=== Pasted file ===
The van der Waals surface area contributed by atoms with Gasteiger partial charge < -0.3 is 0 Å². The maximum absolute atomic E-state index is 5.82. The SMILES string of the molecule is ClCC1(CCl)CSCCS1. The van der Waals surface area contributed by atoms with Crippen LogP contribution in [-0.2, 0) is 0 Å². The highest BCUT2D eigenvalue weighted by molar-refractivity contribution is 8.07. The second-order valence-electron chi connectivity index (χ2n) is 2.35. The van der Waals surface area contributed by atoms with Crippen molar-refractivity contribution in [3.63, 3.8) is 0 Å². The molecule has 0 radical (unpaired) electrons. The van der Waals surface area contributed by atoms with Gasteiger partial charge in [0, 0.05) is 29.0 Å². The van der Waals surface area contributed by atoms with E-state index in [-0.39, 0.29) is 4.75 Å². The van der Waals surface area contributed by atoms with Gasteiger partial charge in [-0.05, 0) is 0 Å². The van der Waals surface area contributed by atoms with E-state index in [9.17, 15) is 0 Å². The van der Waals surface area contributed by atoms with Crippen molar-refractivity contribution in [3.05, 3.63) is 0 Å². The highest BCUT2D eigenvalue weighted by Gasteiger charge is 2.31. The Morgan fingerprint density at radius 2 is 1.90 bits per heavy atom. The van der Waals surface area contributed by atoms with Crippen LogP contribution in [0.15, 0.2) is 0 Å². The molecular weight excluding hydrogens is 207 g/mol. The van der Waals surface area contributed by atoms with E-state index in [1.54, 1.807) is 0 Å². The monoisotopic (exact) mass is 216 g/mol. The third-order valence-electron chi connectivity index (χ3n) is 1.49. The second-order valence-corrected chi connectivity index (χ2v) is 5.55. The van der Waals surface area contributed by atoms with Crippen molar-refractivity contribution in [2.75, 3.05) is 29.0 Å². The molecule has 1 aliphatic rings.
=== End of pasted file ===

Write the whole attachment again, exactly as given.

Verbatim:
The van der Waals surface area contributed by atoms with Gasteiger partial charge < -0.3 is 0 Å². The maximum absolute atomic E-state index is 5.82. The SMILES string of the molecule is ClCC1(CCl)CSCCS1. The van der Waals surface area contributed by atoms with Crippen LogP contribution in [-0.2, 0) is 0 Å². The highest BCUT2D eigenvalue weighted by molar-refractivity contribution is 8.07. The second-order valence-electron chi connectivity index (χ2n) is 2.35. The van der Waals surface area contributed by atoms with Crippen molar-refractivity contribution in [3.63, 3.8) is 0 Å². The molecule has 0 radical (unpaired) electrons. The van der Waals surface area contributed by atoms with Gasteiger partial charge in [0, 0.05) is 29.0 Å². The van der Waals surface area contributed by atoms with E-state index in [-0.39, 0.29) is 4.75 Å². The van der Waals surface area contributed by atoms with Gasteiger partial charge in [-0.05, 0) is 0 Å². The van der Waals surface area contributed by atoms with E-state index in [9.17, 15) is 0 Å². The van der Waals surface area contributed by atoms with Crippen molar-refractivity contribution in [3.05, 3.63) is 0 Å². The highest BCUT2D eigenvalue weighted by Gasteiger charge is 2.31. The Morgan fingerprint density at radius 2 is 1.90 bits per heavy atom. The van der Waals surface area contributed by atoms with Crippen LogP contribution in [0.15, 0.2) is 0 Å². The molecular weight excluding hydrogens is 207 g/mol. The van der Waals surface area contributed by atoms with E-state index in [1.54, 1.807) is 0 Å². The monoisotopic (exact) mass is 216 g/mol. The third-order valence-electron chi connectivity index (χ3n) is 1.49. The second-order valence-corrected chi connectivity index (χ2v) is 5.55. The van der Waals surface area contributed by atoms with Crippen molar-refractivity contribution in [2.75, 3.05) is 29.0 Å². The molecule has 1 aliphatic rings.